Remote job interviews have become increasingly more common, especially thanks to COVID-19. While many have participated in online meetings, not everyone knows how to conduct a video interview. Below is some advice to help you prepare and make the most out of a remote interview. 

Don’t try and wing it

Online interviews require preparation. As the interviewer, it’s your responsibility to set expectations with a candidate before the interview about the details. Decide who will place the call, what platform you’ll use, and give the candidate the names and titles of anyone else who may be joining the interview. By clearly communicating the details of the interview, you will put the candidate at ease. Also, it will help the entire process run more smoothly. 

Prepare your technology

Make sure you conduct a technical trial run a day or so prior to the interview. Regardless of what platform you use, give yourself enough time to adapt if something isn’t working. Also, make sure to check your computer camera, microphone, and internet connection. If you haven’t used the platform in a while, make sure you are still able to login. Lastly, if you use a tablet or mobile device, make sure it is fully charged prior to the interview. 

Have a backup plan

Worst case, what will you do if the platform you planned to use doesn’t work? Make sure you have the candidates email and phone number so you can easily get in touch with them. You may end up needing to have the interview over the phone instead of a video call. 

Minimize distractions

Make sure you switch off alerts and chats during the interview. Also, if needed, put a note on your door saying that you aren’t available. You should avoid having remote interviews in any high-traffic areas of your home. This is so your candidate doesn’t hear any background noise and loud footsteps. Lastly, try to reduce movement during the interview. If you’re constantly shifting, it can make it hard for your candidate to focus on the conversation.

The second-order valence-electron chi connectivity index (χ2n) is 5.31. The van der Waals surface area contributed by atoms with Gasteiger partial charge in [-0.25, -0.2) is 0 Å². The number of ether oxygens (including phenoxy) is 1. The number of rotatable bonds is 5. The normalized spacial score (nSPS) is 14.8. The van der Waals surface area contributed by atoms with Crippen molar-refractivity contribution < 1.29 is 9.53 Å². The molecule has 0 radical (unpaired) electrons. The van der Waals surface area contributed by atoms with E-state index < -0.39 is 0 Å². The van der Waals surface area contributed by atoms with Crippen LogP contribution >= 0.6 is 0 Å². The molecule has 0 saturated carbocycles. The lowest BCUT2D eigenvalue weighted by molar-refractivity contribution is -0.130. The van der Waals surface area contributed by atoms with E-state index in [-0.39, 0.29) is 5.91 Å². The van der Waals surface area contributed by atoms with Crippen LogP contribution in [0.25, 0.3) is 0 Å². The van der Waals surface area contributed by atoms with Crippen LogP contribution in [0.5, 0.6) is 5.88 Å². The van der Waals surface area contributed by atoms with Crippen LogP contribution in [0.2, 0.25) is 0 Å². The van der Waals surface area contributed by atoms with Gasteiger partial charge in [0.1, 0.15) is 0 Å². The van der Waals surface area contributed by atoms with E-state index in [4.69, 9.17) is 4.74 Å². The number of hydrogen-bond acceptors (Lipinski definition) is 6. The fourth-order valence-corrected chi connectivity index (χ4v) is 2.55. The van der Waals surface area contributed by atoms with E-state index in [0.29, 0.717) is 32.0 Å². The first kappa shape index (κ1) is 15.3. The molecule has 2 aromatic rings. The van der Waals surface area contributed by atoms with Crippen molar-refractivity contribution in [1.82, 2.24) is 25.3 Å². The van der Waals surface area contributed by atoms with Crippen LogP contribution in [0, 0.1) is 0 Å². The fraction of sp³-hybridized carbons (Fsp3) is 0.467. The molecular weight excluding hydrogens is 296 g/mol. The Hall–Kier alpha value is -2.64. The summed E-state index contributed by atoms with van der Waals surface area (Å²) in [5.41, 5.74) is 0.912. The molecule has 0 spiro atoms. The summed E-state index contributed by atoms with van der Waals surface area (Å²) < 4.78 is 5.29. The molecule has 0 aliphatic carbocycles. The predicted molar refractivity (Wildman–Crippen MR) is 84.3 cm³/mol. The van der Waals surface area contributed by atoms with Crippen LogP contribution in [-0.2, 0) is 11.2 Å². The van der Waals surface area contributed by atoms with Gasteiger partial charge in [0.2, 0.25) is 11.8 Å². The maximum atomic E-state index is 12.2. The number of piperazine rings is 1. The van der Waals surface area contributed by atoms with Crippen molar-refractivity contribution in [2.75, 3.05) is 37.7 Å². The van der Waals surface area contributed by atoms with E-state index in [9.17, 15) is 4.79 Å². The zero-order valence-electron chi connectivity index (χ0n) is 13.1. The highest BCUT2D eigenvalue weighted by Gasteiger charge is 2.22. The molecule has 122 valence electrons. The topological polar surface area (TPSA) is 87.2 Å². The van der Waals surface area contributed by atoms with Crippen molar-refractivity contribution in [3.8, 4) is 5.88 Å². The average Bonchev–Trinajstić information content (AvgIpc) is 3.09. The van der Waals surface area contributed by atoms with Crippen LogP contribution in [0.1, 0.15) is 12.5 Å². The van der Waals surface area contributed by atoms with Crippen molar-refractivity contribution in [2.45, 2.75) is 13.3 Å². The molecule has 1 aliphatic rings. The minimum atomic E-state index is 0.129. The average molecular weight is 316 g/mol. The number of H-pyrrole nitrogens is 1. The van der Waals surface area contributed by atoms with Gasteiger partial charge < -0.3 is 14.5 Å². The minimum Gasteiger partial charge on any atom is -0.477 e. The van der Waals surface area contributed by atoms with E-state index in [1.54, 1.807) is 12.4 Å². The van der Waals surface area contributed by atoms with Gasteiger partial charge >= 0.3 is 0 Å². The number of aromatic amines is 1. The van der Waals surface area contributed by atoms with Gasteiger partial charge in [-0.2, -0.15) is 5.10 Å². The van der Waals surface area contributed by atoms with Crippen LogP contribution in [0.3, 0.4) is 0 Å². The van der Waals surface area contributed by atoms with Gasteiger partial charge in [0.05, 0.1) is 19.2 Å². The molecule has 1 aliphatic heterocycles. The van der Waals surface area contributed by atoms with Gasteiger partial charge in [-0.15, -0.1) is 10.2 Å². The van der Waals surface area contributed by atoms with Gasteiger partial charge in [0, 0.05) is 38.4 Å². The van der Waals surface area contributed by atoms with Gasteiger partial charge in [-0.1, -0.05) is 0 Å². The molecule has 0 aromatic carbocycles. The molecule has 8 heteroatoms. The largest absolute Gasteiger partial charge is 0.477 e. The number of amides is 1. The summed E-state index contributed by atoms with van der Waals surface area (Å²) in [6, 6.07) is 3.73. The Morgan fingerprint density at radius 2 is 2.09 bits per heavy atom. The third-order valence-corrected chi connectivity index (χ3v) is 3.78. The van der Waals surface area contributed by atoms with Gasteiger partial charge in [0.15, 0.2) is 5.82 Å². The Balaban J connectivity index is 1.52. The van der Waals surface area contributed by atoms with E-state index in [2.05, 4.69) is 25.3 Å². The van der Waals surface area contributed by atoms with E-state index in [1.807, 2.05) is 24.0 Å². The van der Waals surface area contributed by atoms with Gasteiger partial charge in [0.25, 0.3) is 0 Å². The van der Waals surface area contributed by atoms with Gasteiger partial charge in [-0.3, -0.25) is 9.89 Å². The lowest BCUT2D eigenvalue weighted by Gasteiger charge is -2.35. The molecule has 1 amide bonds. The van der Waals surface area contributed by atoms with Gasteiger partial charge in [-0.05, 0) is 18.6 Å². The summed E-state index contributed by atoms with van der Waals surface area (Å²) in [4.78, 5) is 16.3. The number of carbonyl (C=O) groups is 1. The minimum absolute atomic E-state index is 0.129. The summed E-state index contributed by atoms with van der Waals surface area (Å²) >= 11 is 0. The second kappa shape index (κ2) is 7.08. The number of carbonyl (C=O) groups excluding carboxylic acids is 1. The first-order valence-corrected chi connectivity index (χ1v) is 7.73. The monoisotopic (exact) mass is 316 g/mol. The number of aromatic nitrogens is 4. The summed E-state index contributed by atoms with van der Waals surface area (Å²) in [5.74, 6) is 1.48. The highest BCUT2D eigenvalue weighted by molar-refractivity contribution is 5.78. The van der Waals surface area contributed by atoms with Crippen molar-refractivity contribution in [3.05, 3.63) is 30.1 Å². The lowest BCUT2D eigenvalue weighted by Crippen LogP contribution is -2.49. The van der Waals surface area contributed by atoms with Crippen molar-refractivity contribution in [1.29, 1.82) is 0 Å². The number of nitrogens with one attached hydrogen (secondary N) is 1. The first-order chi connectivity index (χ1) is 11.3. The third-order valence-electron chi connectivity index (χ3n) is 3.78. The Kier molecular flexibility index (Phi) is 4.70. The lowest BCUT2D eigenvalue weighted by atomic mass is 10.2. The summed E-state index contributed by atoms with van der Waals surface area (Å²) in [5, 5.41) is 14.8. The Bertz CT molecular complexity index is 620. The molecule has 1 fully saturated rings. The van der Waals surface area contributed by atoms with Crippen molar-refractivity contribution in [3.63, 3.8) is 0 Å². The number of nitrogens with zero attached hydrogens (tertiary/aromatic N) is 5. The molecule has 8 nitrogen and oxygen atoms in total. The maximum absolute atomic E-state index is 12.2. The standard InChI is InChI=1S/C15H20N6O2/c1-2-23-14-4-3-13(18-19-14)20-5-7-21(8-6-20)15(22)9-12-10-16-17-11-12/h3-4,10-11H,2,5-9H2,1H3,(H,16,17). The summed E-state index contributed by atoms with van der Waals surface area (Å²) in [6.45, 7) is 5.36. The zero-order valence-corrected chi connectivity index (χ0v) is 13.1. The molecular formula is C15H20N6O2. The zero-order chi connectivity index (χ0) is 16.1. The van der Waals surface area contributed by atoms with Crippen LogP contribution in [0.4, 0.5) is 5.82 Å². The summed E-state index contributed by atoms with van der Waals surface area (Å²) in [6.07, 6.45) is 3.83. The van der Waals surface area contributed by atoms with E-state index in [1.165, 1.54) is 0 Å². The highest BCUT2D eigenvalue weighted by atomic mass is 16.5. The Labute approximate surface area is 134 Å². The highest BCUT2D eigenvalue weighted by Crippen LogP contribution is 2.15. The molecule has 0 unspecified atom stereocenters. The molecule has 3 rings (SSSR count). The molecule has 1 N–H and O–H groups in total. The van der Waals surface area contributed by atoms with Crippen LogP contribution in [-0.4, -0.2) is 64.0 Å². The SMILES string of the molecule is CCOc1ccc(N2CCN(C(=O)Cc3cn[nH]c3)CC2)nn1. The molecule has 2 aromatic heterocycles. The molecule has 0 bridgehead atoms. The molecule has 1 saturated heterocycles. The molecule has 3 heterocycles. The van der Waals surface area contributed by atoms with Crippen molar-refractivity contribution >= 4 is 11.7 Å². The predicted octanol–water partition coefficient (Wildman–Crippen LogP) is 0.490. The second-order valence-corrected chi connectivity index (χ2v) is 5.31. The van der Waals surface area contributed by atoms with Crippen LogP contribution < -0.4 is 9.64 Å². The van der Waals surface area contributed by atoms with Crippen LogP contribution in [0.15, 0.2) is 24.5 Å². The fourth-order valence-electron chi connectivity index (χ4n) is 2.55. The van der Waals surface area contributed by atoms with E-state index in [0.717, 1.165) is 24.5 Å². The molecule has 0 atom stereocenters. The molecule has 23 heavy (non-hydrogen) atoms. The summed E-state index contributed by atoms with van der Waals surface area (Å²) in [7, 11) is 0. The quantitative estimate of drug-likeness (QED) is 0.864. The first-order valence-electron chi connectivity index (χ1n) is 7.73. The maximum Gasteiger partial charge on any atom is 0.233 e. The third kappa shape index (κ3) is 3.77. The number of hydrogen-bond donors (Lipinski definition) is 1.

Make it as comfortable as possible

The biggest struggle with remote interviews is not having the natural flow and physical reminders like an in-person interview. It’s easy to forget the small things that can make a remote interview as comfortable as an in-person one. Below are some of these small things that you can do to make candidates feel comfortable.

When taking notes, write them on paper. If you’re typing as the candidate is talking, you can distract them and potentially not hear them as well. If you need to take notes on your keyboard, let the candidate know. This will help them feel more comfortable and make sure they know to speak louder if you will be typing.

Make sure you don’t lose the small talk you would normally have during an in-person interview. Along with this, make sure you are over expressive. To help make the interview more comfortable, nod, smile and laugh when appropriate. Your candidate is already nervous about the interview, not being able to read your body language only stresses them out more. 

Lastly, make sure you remember to look at the camera when you’re speaking. You don’t need to look at your own image or the image of who you’re talking to. It will make it seem like you’re staring off into space. While it may be uncomfortable at first, you will get used to it.